When publishing in a non-open access journal, one (Author) is usually required to sign a copyright transfer agreement with the Publisher such as this.
Now, when the paper includes some work, say a photo, by a third party XYZ, obtainable under a CC license and properly noted ("Photo by XYZ, licensed under CC BY-ND 4.0"), I assume that it is understood that this is not part of the transfer, but Author assures the Publisher that Author and Publisher actually have the permission to use it. (Since the CC license is non-exclusive, distribution of the article by Publisher will then be business between Publisher and XYZ, right?)
If that understanding is correct, now my actual question: what happens if Author and XYZ are identical? Say Author has produced some photo, and previously posted it somewhere under a CC license. They then reuse the photo in their own paper, with the same kind of attribution ("Photo by Author, licensed under CC BY-ND 4.0").
Author in this case actually holds the copyright to the photo, and it looks like they are in a position to transfer it, which they cannot escape from when signing the (unmodified) agreement. At the same time, it seems to me that this transfer does not work -- there are previous rights granted to everyone else! Can Author in this case (implicitely) transfer the copyright of the rest of the work, and independently grant usage rights for the photo throught the pre-exising CC license?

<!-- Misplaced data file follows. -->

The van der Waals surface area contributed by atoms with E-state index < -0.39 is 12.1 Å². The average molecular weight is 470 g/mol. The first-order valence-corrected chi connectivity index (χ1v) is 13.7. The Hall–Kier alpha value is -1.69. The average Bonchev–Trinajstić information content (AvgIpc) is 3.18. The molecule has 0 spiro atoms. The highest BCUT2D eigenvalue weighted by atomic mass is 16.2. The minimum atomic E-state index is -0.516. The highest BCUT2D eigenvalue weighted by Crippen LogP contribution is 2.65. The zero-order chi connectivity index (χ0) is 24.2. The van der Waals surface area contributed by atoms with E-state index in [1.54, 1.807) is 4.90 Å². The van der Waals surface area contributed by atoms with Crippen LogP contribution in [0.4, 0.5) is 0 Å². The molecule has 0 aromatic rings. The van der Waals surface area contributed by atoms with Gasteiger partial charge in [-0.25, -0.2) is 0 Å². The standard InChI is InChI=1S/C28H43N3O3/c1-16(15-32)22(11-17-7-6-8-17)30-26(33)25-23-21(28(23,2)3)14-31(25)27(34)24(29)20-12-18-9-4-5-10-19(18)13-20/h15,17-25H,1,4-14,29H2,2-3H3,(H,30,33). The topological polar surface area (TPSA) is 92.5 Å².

And even worse: suppose the work in question is not just an arbitrary photo, but depicts something obviously specific to the paper (say, photography of experimental setup, or a diagram relating to the research). In such a case, if Author dutyfully adds a copyright notice, they practically reveal their identity to the reviewers! How is this case resolved?
Background: I'm new to academic publishing and was a bit appaled when I saw what kind of copyright transfer agreements I am supposed to sign. I came up with this idea to at least be able to CC license my diagrams, and was wondering how much sense it makes. Related to this question, but not the same.